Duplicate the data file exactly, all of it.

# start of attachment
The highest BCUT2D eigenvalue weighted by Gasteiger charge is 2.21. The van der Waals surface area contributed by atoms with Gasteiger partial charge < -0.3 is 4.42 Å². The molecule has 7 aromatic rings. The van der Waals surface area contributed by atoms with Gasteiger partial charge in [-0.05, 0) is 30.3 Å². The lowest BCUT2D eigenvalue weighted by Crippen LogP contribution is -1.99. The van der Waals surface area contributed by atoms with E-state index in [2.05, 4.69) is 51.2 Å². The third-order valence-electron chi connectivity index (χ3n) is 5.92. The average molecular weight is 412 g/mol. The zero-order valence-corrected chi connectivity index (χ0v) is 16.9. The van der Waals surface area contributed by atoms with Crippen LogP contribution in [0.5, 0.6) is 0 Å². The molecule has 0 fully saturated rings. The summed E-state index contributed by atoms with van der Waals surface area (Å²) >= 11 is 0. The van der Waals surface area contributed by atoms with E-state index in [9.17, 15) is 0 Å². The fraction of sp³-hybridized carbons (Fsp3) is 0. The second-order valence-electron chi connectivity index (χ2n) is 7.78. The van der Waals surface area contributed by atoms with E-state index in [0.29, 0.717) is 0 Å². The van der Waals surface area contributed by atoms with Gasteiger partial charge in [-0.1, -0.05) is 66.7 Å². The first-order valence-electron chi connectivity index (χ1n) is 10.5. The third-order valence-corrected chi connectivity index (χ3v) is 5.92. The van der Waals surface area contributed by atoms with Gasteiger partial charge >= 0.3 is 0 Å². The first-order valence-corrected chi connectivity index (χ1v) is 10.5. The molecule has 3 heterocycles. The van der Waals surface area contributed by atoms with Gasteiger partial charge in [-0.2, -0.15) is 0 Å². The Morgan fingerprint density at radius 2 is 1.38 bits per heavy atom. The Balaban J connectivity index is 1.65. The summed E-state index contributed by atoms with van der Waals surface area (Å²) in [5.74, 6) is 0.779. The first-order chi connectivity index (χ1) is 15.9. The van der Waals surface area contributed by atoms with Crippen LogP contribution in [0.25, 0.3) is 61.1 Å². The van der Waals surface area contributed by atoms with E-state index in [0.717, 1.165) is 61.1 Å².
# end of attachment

The highest BCUT2D eigenvalue weighted by Gasteiger charge is 2.21. The van der Waals surface area contributed by atoms with Gasteiger partial charge < -0.3 is 4.42 Å². The molecule has 7 aromatic rings. The van der Waals surface area contributed by atoms with Gasteiger partial charge in [-0.05, 0) is 30.3 Å². The lowest BCUT2D eigenvalue weighted by Crippen LogP contribution is -1.99. The van der Waals surface area contributed by atoms with E-state index in [2.05, 4.69) is 51.2 Å². The third-order valence-electron chi connectivity index (χ3n) is 5.92. The average molecular weight is 412 g/mol. The zero-order valence-corrected chi connectivity index (χ0v) is 16.9. The van der Waals surface area contributed by atoms with Crippen LogP contribution in [0.5, 0.6) is 0 Å². The molecule has 0 fully saturated rings. The summed E-state index contributed by atoms with van der Waals surface area (Å²) >= 11 is 0. The van der Waals surface area contributed by atoms with E-state index in [9.17, 15) is 0 Å². The fraction of sp³-hybridized carbons (Fsp3) is 0. The second-order valence-electron chi connectivity index (χ2n) is 7.78. The van der Waals surface area contributed by atoms with E-state index in [0.29, 0.717) is 0 Å². The van der Waals surface area contributed by atoms with Gasteiger partial charge in [-0.1, -0.05) is 66.7 Å². The first-order valence-electron chi connectivity index (χ1n) is 10.5. The third-order valence-corrected chi connectivity index (χ3v) is 5.92. The van der Waals surface area contributed by atoms with Gasteiger partial charge >= 0.3 is 0 Å². The first-order valence-corrected chi connectivity index (χ1v) is 10.5. The molecule has 3 heterocycles. The van der Waals surface area contributed by atoms with Gasteiger partial charge in [-0.2, -0.15) is 0 Å². The Morgan fingerprint density at radius 2 is 1.38 bits per heavy atom. The Balaban J connectivity index is 1.65. The summed E-state index contributed by atoms with van der Waals surface area (Å²) in [5.74, 6) is 0.779. The first-order chi connectivity index (χ1) is 15.9. The van der Waals surface area contributed by atoms with Crippen LogP contribution in [0.25, 0.3) is 61.1 Å². The van der Waals surface area contributed by atoms with E-state index in [0.717, 1.165) is 61.1 Å².